Now, in terms of storing various pieces of information, I don't think anybody really has a good idea of how much information is really stored in the brain. Certainly, if you had a big enough hard drive on your computer, you could store every word from every book from every library in the world, whereas a person wouldn't be able to store all that information for recollection. One thing to think about, is how much information would be good to store for person? Think about how much information your senses translate every day for your whole life. If you stored absolutely all of that data, it would be impossible to sort through it all, much like it can hard to find one file on a big computer disk that is completely full. So, is it possible that part of the reason we don't store everything, is just for manageability? Possibly. But what the brain can do, is build paths that allow people to think more abstractly and build upon prior experiences, and not simply regurgitate information as computers do.

Answer 3:

Dear Salvador and Alex:
Hmmm, it is all about perspective here... Sure, it is true that computers (really, the chips in computers) can contain/store lots of information.
Did you know that computer scientists can only WISH that they could create a computer or a chip that had even a fraction of the computing power that your brain has? Consider that your heart beats, you take breaths and you blink without even "thinking" about it. Now, look at your computer screen--think for a moment about how fast you are reading this and processing the information! What fraction of your brain cells do you think are being used to do this? Right now, the cells in your body are processing amzing amounts of information and adjusting in response to that information; for example, the Islet cells in your pancreas are monitoring your blood sugar levels (which your brain really cares about) and adjusting the amount of insulin accordingly. Ever wonder why you feel "hungry"? Now think some more about your body-- look at your hand. Move your pinky. How did that happen? YOU are an amazing biological "computer" that can not only process information, but can also LEARN. So, I encourage you to check out some books and websites on something called "artificial intelligence" (AI).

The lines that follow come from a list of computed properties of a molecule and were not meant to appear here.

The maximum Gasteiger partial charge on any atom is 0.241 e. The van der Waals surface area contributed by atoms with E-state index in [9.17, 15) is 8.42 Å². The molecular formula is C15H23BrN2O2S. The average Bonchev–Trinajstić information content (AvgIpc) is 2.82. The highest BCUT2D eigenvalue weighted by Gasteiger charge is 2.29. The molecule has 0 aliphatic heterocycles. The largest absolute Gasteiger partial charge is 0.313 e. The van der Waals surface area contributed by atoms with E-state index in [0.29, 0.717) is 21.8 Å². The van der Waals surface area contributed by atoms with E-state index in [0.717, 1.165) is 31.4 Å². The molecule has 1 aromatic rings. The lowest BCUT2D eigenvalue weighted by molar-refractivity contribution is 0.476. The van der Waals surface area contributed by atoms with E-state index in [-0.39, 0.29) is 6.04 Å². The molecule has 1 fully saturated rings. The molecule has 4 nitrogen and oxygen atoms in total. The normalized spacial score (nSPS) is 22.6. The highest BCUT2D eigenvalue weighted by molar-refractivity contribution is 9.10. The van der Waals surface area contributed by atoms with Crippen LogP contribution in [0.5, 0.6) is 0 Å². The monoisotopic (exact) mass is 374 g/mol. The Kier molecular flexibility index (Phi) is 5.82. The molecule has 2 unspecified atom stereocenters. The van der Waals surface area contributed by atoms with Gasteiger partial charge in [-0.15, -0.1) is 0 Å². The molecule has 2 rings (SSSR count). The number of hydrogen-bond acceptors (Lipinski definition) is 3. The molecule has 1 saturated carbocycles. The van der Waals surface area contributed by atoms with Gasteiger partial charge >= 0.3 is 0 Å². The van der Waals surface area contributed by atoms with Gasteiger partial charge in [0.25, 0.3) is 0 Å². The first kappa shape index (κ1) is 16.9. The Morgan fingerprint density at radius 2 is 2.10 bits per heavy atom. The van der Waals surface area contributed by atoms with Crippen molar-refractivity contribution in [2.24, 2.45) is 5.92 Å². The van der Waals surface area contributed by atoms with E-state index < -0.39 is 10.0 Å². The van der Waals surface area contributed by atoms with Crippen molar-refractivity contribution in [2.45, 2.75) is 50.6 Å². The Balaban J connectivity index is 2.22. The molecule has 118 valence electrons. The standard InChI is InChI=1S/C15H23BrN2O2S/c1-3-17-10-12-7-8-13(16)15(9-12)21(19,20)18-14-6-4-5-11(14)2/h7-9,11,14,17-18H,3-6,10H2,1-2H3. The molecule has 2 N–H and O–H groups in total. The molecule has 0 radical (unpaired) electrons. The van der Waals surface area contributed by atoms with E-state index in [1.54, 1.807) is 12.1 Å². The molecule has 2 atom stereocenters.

Answer 4:

Actually, humans are enormously more complicated and store much more information than computers do. We just take it for granted sometimes because most of what goes on in our bodies is automatic. Computers may be better at some tasks than people
(such as doing incredibly boring and tedious calculations quicker than we could, and without complaint) but people can do all sorts of things that computers can't. How many things can you do that a computer can't? How many computers today will still be "useful" by the time you go off to college?